The Love of the Last Tycoon: A Western is the last novel written by F. Scott Fitzgerald, left unfinished at the time of his death in 1940. His friend Edmund Wilson compiled the completed material, and published it the next year under the title The Last Tycoon (perhaps appropriate that an incomplete novel have an incomplete title). In the 1950s it was adapted for television starring Jack Palance, and in the 1970s it was adapted as a feature film starring Robert DeNiro, scripted by playwright Harold Pinter, and directed by Elia Kazan.
The titular tycoon is Monroe Stahr, whose story is based on the real-life career of Irving Thalberg, an influential “boy genius” film producer whose partnership with Louis B. Mayer helped establish MGM as a major studio, but eventually ended with him being pushed aside. In addition to its contemporary insight into the history and culture of the era, the novel is a work by one of the great writers of the early 20th century.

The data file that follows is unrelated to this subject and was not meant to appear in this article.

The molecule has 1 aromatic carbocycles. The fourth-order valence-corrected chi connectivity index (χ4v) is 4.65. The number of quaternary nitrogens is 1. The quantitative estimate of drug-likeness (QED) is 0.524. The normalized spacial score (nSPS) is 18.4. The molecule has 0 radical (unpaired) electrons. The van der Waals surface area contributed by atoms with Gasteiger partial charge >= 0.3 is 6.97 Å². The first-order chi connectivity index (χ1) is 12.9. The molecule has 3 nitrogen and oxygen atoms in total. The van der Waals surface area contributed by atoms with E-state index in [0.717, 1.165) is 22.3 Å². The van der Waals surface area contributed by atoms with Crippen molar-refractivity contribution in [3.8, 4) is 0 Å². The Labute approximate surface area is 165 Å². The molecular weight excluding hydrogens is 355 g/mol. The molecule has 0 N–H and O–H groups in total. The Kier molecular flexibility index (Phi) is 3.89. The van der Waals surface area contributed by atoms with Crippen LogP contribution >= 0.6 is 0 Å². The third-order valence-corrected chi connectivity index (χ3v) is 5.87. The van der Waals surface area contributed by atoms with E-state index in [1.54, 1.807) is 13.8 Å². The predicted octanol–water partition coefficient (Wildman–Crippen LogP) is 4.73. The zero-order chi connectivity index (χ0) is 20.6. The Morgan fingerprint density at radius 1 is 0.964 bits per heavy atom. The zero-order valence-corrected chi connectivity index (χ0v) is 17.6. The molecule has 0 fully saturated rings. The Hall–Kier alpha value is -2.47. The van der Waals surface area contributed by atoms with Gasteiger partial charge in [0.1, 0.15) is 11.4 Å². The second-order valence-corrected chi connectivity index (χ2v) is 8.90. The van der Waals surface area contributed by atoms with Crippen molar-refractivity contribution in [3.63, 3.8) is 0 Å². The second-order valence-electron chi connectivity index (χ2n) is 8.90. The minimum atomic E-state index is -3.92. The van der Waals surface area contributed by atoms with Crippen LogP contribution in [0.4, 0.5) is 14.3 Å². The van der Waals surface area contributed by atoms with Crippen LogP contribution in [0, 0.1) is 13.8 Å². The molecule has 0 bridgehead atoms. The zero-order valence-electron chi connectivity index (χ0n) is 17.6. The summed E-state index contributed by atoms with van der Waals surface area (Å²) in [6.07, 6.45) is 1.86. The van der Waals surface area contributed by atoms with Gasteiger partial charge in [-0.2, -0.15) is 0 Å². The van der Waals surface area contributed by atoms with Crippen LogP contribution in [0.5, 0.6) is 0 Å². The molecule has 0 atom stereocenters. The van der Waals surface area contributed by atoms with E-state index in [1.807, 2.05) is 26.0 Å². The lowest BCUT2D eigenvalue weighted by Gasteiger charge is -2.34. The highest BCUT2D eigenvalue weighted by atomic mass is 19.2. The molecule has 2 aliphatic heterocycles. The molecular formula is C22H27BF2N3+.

The edition published in 1941 should have entered the Public Domain at the end of 1997.